The details were horrific. Outside the besieged city of Mosul, 13,000 wounded civilians are today waiting for reconstructive surgery – from just this one seven-month battle. Another 5,000 Iraqi police militiamen are waiting for the same surgery from recent military offensives, in their case to be cared for by the Iraqi ministry of interior. But the health infrastructure that exists in the whole of Iraq cannot look after these wounded. As a result, some are turning up in Damascus – amid the frightfulness of the Syrian war – for the surgery they cannot obtain at home. A new graft in Damascus costs $200.In the balmy early summer of Beirut this week came these detailed new horrors of Middle East war. For beside the state-of-the-art American University Medical Centre in the city, doctors from across the region, from Iraq, Syria, Yemen and Palestine – along with the International Red Cross and Medecins Sans Frontieres – came to discuss their fears for the wounded and the sick and their conviction that drug-resistant bacteria are growing in hospitals in the Middle East. Just how to deal with this may be within the knowledge of the military medical authorities – but not within the hands of civilian doctors.
Talk to Bashar al-Assad’s enemies, and they’ll tell you he’s to blame for every man, woman and child who has been killed in Syria. That’s 400,000. Or 450,000. Or 500,000. The figures, so carelessly put together by the media, the UN and the various opposition groups who naturally want the statistics to be as high as possible, now embrace 100,000 souls who may – or may not – be still alive. But death tolls have nothing to do with compassion. They are about blame, about culpability.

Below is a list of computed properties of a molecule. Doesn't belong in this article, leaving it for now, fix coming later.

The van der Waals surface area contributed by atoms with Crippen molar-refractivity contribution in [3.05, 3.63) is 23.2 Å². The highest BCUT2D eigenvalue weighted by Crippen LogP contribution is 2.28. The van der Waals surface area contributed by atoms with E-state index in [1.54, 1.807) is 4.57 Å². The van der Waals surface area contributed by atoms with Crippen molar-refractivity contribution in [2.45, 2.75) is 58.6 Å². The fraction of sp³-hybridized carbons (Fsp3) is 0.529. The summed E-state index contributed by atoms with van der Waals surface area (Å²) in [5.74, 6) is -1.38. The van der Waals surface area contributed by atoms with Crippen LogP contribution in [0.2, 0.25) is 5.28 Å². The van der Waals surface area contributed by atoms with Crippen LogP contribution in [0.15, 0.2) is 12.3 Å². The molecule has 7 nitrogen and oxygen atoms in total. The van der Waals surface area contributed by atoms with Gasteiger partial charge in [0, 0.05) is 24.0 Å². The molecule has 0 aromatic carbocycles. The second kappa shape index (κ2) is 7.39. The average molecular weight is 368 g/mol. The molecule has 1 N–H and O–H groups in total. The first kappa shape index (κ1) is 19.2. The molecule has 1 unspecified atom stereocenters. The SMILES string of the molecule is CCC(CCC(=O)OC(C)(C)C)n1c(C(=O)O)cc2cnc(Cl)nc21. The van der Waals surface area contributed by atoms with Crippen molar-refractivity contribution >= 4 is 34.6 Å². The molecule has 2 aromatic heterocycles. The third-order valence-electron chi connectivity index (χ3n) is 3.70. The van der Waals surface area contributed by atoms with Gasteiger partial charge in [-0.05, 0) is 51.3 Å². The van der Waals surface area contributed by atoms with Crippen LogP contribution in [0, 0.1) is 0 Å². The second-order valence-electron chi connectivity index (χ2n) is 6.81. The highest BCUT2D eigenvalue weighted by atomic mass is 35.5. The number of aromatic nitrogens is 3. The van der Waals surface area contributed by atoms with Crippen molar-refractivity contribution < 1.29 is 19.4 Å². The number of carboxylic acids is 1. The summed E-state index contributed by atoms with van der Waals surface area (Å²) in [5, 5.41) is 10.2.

And the claim that Assad is responsible for every one of the dead rests on the notion that he ‘started the war’. In his case, this means that the arrest and torture – and in one case, reported killing – of a group of schoolchildren who had written anti-regime graffiti on a wall in the southern city of Dera’a, was the ignition switch for the mass opposition rallies and subsequent armed uprising which has devastated Syria. In the case of Dera’a, Assad realised the seriousness of the event – he fired the city governor and sent his deputy foreign minister, Faisal Mekdad to see the families. Too late.
By Amy Goodman and Denis MoynihanDemocracy NowThe world is facing the most serious humanitarian catastrophe since the end of World War II. Twenty million people are at risk of starving to death in Yemen, Somalia, Nigeria and South Sudan.
Almost all human beings have the capacity for empathy. Everyone has the potential to be at least troubled, or feel genuine anguish, about the suffering of other human beings. We recognise that, like us, other humans have insecurities and ambitions; we fall in love and have relationships that end in heartbreak; we worry about our children’s wellbeing; we say things we regret; we’re occasionally kept awake by fears or worries; and we try to impress people we look up to. We see things in others that we see in ourselves, and that binds us together. But what happens when we no longer see a specific group as human?Calais’s refugee children are sleeping rough because of Tory policyRead moreIn Men Against Fire – the penultimate episode in Charlie Brooker’s extraordinary new Black Mirror series – soldiers are sent to mow down fanged, shrieking zombie-like “roaches”. They relish slaughtering them – they even derive sexual kicks from doing it. But the victims are actually human beings. It emerges that the soldiers have had implants inserted that – as far as they can see – transform their desperate civilian targets into bloodcurdling monsters deserving of no compassion. As a military psychiatrist tells a soldier distraught at discovering the truth: “Humans are genuinely empathetic as a species. We don’t want to kill each other, which is a good thing, until your future depends on wiping out the enemy.”